Facebook has pivoted away from yet another form of media: The social network will stop allowing new podcasts to be uploaded this week, and will fully remove all current podcasts by next month.
In addition, Facebook will end its short-form audio feauture, Soundbites, and shut down its audio hub, both in the “coming weeks.”
The company launched multiple audio projects back in April 2021, but they don't appear to have seen the results they wanted, even while podcasts thrive on other platforms. It's another example of the wax and wane of social platforms' interest in strategies to boost engagement.
Facebook Podcasts Didn't Take Off
As part of the change, Live Audio Rooms will be integrated into Facebook Live, allowing users to go live with just audio in addition to the typical video/audio combination.
Facebook says it isn't planning to let users know that podcasts will stop being available soon, leaving that deed to the podcast publishers themselves.
“We’re constantly evaluating the features we offer so we can focus on the most meaningful experiences,” a Meta spokesperson told Bloomberg, which reported the news first.
Nevertheless, it's a fast shift in direction.
First, there's the fact that all podcasts will be taken down just a month after the news that Facebook is retiring them breaks — that's a quick turnaround time for any operations that want to move their podcasts somewhere else while retaining any audience they may have built within Facebook.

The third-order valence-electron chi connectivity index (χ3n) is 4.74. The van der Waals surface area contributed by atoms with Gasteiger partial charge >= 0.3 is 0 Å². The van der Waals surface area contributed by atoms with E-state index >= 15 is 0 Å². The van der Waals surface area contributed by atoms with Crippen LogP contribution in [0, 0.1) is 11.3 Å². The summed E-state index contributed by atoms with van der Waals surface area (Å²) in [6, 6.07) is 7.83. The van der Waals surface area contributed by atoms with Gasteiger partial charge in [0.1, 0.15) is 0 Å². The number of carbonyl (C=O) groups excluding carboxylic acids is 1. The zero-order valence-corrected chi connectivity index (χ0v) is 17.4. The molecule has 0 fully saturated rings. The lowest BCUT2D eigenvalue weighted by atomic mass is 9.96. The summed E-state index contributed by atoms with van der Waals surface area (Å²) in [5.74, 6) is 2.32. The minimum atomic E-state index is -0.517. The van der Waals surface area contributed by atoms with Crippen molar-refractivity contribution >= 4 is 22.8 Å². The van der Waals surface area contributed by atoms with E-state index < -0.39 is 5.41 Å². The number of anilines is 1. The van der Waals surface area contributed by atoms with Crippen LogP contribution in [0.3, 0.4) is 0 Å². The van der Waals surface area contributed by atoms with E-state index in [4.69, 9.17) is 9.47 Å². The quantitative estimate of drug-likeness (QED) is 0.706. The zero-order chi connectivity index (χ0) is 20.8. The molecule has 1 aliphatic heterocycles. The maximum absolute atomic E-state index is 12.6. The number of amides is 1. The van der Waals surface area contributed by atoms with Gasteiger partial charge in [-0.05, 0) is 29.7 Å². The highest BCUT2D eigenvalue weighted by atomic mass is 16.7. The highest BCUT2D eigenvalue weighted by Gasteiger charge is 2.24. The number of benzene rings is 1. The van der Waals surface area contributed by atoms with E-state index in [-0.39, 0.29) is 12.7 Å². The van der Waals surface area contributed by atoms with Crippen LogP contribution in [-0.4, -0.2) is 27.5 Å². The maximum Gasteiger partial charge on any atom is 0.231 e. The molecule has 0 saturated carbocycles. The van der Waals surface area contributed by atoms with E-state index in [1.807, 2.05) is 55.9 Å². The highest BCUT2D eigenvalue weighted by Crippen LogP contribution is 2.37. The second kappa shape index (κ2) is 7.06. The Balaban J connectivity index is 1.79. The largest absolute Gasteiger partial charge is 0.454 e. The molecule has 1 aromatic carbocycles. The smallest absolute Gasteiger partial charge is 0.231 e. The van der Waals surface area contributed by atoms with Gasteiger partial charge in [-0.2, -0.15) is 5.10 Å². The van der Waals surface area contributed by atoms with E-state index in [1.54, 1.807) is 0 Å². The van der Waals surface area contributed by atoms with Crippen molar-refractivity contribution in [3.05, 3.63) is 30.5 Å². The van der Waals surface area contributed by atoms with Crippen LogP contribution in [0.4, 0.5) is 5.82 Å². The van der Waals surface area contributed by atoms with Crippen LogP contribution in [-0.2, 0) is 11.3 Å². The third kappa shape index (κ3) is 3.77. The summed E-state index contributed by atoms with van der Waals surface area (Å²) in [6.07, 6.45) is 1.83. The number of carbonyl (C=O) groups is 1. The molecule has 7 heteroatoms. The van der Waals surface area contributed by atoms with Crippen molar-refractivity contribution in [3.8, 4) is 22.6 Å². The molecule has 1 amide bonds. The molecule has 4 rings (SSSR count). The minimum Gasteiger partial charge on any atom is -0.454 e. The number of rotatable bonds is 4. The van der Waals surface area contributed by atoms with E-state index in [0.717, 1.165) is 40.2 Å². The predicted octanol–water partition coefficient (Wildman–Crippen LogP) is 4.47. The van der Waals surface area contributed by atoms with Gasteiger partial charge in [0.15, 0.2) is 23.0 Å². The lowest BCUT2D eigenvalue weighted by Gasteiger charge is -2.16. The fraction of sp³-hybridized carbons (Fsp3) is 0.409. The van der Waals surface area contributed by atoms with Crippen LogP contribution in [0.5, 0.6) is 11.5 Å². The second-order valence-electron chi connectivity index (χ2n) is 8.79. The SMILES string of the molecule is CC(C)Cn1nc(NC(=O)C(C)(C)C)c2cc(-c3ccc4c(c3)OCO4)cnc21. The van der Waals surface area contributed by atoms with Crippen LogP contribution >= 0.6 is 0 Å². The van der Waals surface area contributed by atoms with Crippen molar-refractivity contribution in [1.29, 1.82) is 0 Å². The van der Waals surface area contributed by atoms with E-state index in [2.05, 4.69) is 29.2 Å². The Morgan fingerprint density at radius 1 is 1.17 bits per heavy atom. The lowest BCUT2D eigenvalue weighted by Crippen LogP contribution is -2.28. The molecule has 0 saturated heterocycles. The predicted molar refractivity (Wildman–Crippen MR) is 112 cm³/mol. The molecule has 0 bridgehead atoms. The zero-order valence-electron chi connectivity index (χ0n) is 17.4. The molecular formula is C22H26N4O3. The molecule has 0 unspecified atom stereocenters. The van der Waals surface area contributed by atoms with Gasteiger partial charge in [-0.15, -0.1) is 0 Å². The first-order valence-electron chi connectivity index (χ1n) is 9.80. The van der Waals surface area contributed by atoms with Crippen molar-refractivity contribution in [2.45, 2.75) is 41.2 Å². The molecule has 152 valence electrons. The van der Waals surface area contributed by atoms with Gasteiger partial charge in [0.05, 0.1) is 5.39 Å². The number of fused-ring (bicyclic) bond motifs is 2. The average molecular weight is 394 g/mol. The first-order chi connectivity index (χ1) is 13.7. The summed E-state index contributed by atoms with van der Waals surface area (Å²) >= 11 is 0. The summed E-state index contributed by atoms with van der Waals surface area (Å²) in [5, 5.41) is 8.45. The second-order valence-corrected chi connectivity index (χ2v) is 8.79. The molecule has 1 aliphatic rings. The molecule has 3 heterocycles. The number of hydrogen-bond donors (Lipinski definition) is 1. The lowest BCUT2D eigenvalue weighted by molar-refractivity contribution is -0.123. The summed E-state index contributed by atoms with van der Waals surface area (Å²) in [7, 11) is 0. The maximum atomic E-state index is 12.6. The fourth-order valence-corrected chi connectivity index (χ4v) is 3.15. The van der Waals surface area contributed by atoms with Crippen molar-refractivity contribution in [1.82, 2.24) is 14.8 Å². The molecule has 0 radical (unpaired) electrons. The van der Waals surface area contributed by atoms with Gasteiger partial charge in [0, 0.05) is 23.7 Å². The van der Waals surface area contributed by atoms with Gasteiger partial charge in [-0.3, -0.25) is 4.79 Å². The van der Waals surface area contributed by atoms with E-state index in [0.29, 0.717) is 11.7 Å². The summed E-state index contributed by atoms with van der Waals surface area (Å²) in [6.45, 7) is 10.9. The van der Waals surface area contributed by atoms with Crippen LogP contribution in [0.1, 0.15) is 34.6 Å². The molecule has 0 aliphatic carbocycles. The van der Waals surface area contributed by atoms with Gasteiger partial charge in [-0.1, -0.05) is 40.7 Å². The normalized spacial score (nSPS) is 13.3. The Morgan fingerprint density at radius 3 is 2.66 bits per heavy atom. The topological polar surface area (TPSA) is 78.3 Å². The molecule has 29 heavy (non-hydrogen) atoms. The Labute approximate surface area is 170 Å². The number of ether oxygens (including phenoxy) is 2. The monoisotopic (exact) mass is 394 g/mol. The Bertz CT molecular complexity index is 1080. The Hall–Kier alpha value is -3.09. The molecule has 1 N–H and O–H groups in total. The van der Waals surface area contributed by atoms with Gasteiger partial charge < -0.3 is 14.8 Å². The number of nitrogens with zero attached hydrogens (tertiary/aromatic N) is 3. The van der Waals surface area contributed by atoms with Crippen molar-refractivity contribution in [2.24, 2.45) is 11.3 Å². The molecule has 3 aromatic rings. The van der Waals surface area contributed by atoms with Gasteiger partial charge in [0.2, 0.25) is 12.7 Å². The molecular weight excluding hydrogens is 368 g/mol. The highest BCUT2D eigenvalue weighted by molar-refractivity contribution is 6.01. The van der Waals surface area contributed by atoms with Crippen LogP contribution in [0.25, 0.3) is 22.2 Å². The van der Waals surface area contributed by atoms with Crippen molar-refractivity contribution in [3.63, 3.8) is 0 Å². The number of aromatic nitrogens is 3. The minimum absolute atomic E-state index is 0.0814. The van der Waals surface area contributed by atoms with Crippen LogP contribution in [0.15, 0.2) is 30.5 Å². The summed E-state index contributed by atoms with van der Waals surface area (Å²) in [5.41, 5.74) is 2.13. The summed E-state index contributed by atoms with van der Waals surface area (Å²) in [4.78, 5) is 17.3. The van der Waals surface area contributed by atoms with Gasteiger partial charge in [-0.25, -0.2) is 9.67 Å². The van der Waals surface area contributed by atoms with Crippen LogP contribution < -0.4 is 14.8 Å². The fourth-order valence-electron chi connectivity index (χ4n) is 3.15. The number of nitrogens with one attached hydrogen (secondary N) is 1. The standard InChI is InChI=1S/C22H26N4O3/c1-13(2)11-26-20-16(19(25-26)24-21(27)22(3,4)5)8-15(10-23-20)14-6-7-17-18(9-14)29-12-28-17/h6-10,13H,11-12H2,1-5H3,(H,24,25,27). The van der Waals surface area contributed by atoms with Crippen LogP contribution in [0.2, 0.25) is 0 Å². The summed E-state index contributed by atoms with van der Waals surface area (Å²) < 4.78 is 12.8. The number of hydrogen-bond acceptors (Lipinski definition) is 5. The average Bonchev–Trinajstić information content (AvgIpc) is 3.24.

Plus, Facebook's own promotion of its foray into podcasts was continuing apace as recently as last week, according to one commenter who noted that they were emailing him about putting his podcast on Facebook as recently as last week.
The turnabout brings to mind Facebook's 2016-era “pivot to video,” an attempt to boost video engagement on the platform that backfired for both publishers and Facebook itself, thanks to the social media giant's inflated metrics.
How Businesses Can Keep Up Content Marketing
Businesses that rely on content marketing may find podcasts to be a cost-effective way to stay on their customers' minds. We've dropped some advice on how best to go about it in the past — know your audience, track your stats, and have a story with an interesting angle.
But, as Facebook's shakeup indicates, content marketing efforts are only as stable as the platforms that they're hosted on.
But Facebook likely wasn't contributing many views compared to well-established podcast services, given that they've just axed their entire program — and that's before considering that the platform reported its first-ever drop in daily active users just last February.
Businesses can learn a lesson here: Keep your options open and never lock yourself into just one platform. At least, not without an escape plan.